I know that some congresspeople have been working on a requirement that cellular telephone companies make their phone numbers portable (that is, movable from carrier to carrier) at some point. The date appears to keep moving further ahead in time. I'm sure there are large technical problems to surmount, and you don't build your system to make it easier for customers to move. Even though you want to take advantage of other folks' customers who want to move to you.
But is anyone working on email portability? By which I mean that someone's email address doesn't die when a carrier goes out of business or when you leave that provider, but that it continues to function in some limited way for a guaranteed period of time?
As the recent @Home debacle showed, the carriers are much more concerned about their pocketbooks than their customers, even when they're eviscerating a company that they partly own. (Explain all that to me, anyway.) Perhaps the private sector needs a legislative boost. Perhaps ISPs should be required to forward email or offer an auto-responder for up to 12 months for an old email account? (Forwarding can be a burden and can be abused quite easily.)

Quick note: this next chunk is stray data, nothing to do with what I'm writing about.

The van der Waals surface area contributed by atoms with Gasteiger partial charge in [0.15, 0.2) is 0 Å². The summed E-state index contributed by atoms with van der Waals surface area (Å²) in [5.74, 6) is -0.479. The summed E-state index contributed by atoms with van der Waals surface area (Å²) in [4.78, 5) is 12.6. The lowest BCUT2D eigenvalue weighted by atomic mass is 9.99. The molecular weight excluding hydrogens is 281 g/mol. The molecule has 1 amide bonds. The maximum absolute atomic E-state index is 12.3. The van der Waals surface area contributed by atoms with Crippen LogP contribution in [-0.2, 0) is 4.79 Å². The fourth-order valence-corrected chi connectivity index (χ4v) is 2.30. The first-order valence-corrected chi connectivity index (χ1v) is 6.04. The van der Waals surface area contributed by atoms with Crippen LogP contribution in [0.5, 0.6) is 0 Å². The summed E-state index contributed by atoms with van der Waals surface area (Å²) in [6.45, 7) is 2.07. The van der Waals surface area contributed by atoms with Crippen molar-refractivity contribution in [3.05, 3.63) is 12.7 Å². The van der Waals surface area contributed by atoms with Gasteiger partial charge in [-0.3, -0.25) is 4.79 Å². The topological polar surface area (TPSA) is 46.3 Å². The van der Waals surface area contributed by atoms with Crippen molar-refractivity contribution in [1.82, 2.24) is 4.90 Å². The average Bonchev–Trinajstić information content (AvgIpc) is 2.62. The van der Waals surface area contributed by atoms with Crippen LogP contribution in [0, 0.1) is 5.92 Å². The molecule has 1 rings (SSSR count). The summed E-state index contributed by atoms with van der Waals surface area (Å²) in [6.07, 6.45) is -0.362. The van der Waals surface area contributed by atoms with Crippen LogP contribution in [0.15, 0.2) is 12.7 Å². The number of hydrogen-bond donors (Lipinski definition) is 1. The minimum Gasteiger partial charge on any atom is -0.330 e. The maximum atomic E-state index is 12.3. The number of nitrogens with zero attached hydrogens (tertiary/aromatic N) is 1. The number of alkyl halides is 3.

Perhaps a small fee (as little as 5 or 10 cents a month per subscriber) could fund an NGO or non-profit that would operate the forwarding site. Rather than require each ISP to create its own forwarding system in which a user could provide a new email address, a separate organization could manage it. The old ISP would forward email or use XML-RPC or a similar protocol to notify the organization's systems, which would send out or forward the email. The fee would help fund restoration of domain mail exchange records for defunct ISPs.